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On the 28th of February this year we lost the world’s first female computer programmer, Mary Coombs, who died at age 93. She lived a great life and made history, so this Women’s History Month I wanted to celebrate her and her story.
Mary Coombs was born in 1929 in Muswell Hill in London to her parents William and Ruth Blood. Mathematics was her strongest subject at school, however, she had a passion for French and History, which she then studied at Queen Mary University in London. Once she graduated with a BA Honours she went to Switzerland for a summer to teach English.
In 1952, on her return to London, she got a temp job at the food chain J. Lyons & Co, in their ice cream sales office. Due to her talents in mathematics she progressed there rather quickly, becoming a management trainee in their statistical office.
J. Lyons was the country’s largest caterer and at the time that Coombs worked there, they wanted to apply computing to their business operations. Their chief accountant, John Simmons, recognised that there would be huge potential in automating the company’s operations. He decided that the company should invest in the computer developments that were happening at Cambridge University. This collaboration birthed the Lyons Electronic Office (aka LEO), the world’s first computer used for business applications.
J. Lyons were looking for people to program the LEO, and so, put out a message announcing a “computer appreciation course”. Out of the 10 applicants, Coombs was the only female to apply, and was one of the two people who were offered the programming job. In an interview with the British Library, she had previously stated that “it was a simple, well, sort of intelligence test really, to see whether you could manipulate things, work out the logic of things and so on.”
Once she got the programming job, Coombs took part in a week long training course where, as she said, “we learnt about binary, we learnt about how the actual computer was organised, we learnt about what were known as the initial orders, which were instructions which we used to take everything in and set it up on the computer.”
In 1952, Coombs started working on LEO programs alongside John Grover, Leo Fantl and Derek Hemy. Coombs progressed to supervisor level and she would locate and repair coding errors in the programs created by others. The LEO was a room-sized computer, which was rather unreliable. It wasn’t fully ready until December 1953 and Coombs had spent her first couple months writing test programs well into the night.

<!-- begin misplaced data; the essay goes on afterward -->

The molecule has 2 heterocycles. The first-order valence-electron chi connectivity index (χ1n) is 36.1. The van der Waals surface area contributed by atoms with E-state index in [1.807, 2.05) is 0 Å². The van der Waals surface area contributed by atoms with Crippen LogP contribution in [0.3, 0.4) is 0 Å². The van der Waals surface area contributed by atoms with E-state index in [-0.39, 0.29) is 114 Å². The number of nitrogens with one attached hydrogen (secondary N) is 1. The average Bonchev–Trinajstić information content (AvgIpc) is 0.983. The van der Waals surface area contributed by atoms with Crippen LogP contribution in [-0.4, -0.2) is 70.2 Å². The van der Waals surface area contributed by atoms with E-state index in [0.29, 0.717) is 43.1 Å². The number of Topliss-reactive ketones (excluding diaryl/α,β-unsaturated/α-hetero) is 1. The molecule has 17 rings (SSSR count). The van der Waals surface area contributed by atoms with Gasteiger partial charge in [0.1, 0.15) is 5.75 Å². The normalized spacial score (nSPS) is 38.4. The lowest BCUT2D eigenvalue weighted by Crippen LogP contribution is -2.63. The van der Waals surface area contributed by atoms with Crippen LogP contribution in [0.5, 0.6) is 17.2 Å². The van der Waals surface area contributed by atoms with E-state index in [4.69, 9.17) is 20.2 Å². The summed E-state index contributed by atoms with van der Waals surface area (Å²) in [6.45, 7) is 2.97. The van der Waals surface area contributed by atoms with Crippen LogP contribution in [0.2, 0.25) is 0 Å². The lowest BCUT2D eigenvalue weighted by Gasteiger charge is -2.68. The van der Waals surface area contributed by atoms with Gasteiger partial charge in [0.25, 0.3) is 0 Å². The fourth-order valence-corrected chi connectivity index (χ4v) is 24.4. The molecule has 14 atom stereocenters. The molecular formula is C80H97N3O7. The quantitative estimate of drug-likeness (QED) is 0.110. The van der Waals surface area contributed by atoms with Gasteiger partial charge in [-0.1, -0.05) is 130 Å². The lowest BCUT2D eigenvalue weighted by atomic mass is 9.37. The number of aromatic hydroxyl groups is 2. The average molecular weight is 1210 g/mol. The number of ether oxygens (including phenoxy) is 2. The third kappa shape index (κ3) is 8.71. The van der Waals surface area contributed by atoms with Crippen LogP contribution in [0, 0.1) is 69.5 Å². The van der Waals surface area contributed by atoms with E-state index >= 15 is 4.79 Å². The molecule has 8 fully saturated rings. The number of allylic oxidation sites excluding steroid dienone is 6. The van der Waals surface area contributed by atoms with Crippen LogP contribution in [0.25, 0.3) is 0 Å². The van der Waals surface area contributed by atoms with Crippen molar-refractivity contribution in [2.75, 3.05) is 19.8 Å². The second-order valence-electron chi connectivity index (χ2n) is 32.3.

Her big task for J. Lyons was on payroll, as they had over 10,000 employees, The program was written in alphanumeric code and was needed to produce payslips that were in pre-decimal currency. It had to take into account the tax deductions, holiday and sick pay, and calculate the breakdown of cash to go into the pay pockets. After successfully programming this alongside her team, she went on to do this for the Ford Motor Company, just one of many companies queuing up to use LEO.
In 1954, the LEO was commercialised for sale to other companies under the name Leo Computer Ltd. Coombs also went on to work on the LEO II & III, with the LEO II being the world’s first commercially available business computer. She continued to work on the LEO computers until the company became International Computers Limited (ICL) in 1968.
Mary Blood became May Coombs after marrying John Coombs, a fellow programmer, in 1955. Together, they had a daughter, Anne, in 1961. Anne was born with a disability, and in order to help meet her needs, Coombs started to program for the company part-time from home. Unfortunately due to a disability Anne died at the age of six. After this, Mary and John Decided to adopt children, Andrew, Gillian and Paul.
In 1969, after three years out of work, Coombs went on to become a primary school teacher. After this, she worked in the water treatment industry as an equipment buyer, until she retired in 1993. Coombs has often spoken about the difficulties in balancing work and family, as well as the general topic of women in computing. She had said “I don’t know whether it’s just the people I know, but I can’t think of any of the female children of my friends who have gone into computers…It probably has something to do with the content of the various degree courses…women may think of them as being more masculine preserves…I think when people are of equal ability, it doesn’t matter what sex they are, or it shouldn’t matter.”
Coombs’ husband died in 2012, and they are survived by their children and three grandchildren.
“Mary Coombs obituary”. Ferry, G. March 2022
“Mary Coombs, first woman commercial programmer, dies at 93”. Claburn, T. March 2022
http://ethw.org/Oral-History:Mary_Coombs. Accessed March 2022
“Mary Coombs, first female business computer programmer, dies at 93”. Kundaliya, D. March 2022